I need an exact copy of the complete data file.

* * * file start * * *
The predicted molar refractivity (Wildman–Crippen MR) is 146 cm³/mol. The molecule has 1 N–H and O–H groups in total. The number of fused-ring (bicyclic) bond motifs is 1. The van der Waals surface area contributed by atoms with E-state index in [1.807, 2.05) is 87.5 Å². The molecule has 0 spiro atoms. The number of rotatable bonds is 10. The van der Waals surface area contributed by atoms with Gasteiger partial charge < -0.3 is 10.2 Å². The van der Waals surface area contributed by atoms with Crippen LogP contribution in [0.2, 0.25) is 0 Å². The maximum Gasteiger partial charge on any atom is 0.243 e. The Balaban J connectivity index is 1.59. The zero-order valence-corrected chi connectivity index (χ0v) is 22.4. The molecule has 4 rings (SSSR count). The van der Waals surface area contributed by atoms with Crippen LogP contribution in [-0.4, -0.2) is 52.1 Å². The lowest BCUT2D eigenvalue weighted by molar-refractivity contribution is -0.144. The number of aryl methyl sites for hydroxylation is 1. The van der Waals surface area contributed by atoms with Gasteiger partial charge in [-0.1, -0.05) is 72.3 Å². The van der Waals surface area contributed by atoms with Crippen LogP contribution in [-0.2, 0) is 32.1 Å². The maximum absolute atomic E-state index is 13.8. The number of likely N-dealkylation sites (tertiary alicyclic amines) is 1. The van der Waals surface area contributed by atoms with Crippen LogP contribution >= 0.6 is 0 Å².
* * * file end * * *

The predicted molar refractivity (Wildman–Crippen MR) is 146 cm³/mol. The molecule has 1 N–H and O–H groups in total. The number of fused-ring (bicyclic) bond motifs is 1. The van der Waals surface area contributed by atoms with E-state index in [1.807, 2.05) is 87.5 Å². The molecule has 0 spiro atoms. The number of rotatable bonds is 10. The van der Waals surface area contributed by atoms with Gasteiger partial charge < -0.3 is 10.2 Å². The van der Waals surface area contributed by atoms with Crippen LogP contribution in [0.2, 0.25) is 0 Å². The maximum Gasteiger partial charge on any atom is 0.243 e. The Balaban J connectivity index is 1.59. The zero-order valence-corrected chi connectivity index (χ0v) is 22.4. The molecule has 4 rings (SSSR count). The van der Waals surface area contributed by atoms with Crippen LogP contribution in [-0.4, -0.2) is 52.1 Å². The lowest BCUT2D eigenvalue weighted by molar-refractivity contribution is -0.144. The number of aryl methyl sites for hydroxylation is 1. The van der Waals surface area contributed by atoms with Gasteiger partial charge in [-0.1, -0.05) is 72.3 Å². The van der Waals surface area contributed by atoms with Crippen LogP contribution in [-0.2, 0) is 32.1 Å². The maximum absolute atomic E-state index is 13.8. The number of likely N-dealkylation sites (tertiary alicyclic amines) is 1. The van der Waals surface area contributed by atoms with Crippen LogP contribution >= 0.6 is 0 Å².